Ambassadors for Safe Streets

Lousiana’s

The Livable Claiborne Community Ambassadors program is just what the name says: an opportunity for residents of the Claiborne Avenue corridor to engage with their neighbors on community issues. But it's equally valuable as a transportation safety program, since its focus is giving neighborhood residents a voice in making their neighborhood streets safer for biking and walking.

This memorial was erected for a New Orleans bicyclist who was struck and killed in August 2015 at the intersection of North Broad and Canal Streets.

The Livable Claiborne Community Ambassadors program is just what the name says – an opportunity for residents of the Claiborne Avenue corridor to engage with their neighbors on community issues. But it’s equally valuable as a transportation safety program, since its focus is giving neighborhood residents a voice in making their neighborhood streets safer for biking and walking.

With a $45,400 two-year grant from Foundation for Louisiana, a partnership led by Bike Easy will train ten Claiborne Corridor residents, including some young people, as “Livable Claiborne Community Ambassadors.” In addition to Bike Easy, the partnership includes Friends of Lafitte Corridor and Ride New Orleans, a 2013 TOGETHER grantee.

The Ambassadors concept exemplifies Foundation for Louisiana’s focus on encouraging neighborhood residents to push for policy changes that will improve the quality of life in their own neighborhoods. In 2015, the Ambassadors will first learn some planning fundamentals (for instance, what’s a “bump-out”?) about how street design affects bicycle and pedestrian safety. Then they’ll hit the streets to survey local residents’ perceptions of street safety challenges, focusing on one or two challenging intersections in the neighborhoods they engage.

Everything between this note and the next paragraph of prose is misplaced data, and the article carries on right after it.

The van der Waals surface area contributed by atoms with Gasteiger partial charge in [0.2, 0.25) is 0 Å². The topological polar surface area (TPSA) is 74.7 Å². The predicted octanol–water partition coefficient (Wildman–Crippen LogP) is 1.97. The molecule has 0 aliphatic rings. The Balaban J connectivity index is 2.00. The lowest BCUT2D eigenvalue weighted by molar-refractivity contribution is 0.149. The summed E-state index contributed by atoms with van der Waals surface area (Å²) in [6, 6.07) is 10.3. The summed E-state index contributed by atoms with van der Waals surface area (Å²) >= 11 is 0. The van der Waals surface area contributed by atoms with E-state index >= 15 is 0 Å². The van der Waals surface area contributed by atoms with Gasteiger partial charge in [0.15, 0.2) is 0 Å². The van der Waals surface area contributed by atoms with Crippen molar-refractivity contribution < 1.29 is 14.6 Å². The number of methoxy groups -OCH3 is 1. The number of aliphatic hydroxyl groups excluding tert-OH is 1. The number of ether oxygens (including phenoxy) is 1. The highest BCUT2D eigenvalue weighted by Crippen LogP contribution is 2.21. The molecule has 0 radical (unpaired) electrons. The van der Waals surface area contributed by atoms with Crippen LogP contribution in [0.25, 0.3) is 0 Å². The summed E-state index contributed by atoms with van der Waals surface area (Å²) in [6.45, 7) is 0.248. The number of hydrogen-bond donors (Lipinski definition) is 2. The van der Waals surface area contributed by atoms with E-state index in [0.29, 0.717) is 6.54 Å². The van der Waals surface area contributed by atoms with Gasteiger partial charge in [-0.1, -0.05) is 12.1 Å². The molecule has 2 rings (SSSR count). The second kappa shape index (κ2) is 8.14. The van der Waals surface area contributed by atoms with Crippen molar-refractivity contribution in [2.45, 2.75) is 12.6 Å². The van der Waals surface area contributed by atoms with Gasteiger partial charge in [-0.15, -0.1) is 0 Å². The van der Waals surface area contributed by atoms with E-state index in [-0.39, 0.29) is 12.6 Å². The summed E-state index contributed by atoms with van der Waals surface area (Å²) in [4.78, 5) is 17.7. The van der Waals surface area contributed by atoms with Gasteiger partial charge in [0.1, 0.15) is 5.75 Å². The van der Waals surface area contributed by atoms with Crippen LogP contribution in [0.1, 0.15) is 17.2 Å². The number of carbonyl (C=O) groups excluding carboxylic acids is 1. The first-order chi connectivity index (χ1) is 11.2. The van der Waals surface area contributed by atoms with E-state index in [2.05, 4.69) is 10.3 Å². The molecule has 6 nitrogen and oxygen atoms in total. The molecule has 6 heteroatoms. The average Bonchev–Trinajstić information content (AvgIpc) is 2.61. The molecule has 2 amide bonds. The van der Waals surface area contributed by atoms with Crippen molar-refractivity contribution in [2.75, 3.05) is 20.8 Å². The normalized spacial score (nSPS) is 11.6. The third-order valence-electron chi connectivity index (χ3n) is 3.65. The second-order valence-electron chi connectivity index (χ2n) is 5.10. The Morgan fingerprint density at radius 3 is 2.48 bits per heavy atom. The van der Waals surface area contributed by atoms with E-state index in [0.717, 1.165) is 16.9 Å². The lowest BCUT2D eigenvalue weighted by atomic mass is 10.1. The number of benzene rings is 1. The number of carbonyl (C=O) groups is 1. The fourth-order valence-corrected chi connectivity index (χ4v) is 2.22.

Using the survey findings and street design principles, the ambassadors and partners will develop ideas to improve street safety. Ultimately, the partners will assemble a how-to “toolkit” that other neighborhoods in New Orleans and beyond can use to replicate the Ambassadors program.

While New Orleans neighborhoods are seeing many changes, not everyone feels a part of the process, explains Bike Easy Executive Director Naomi Doerner. “We have always recognized the need for more citizen engagement in how to make streets safer,” she says. “As a bike advocacy organization, we really rely on input from residents and community members. This funding gives us the ability to empower people on the ground, and they are empowering us as well.”

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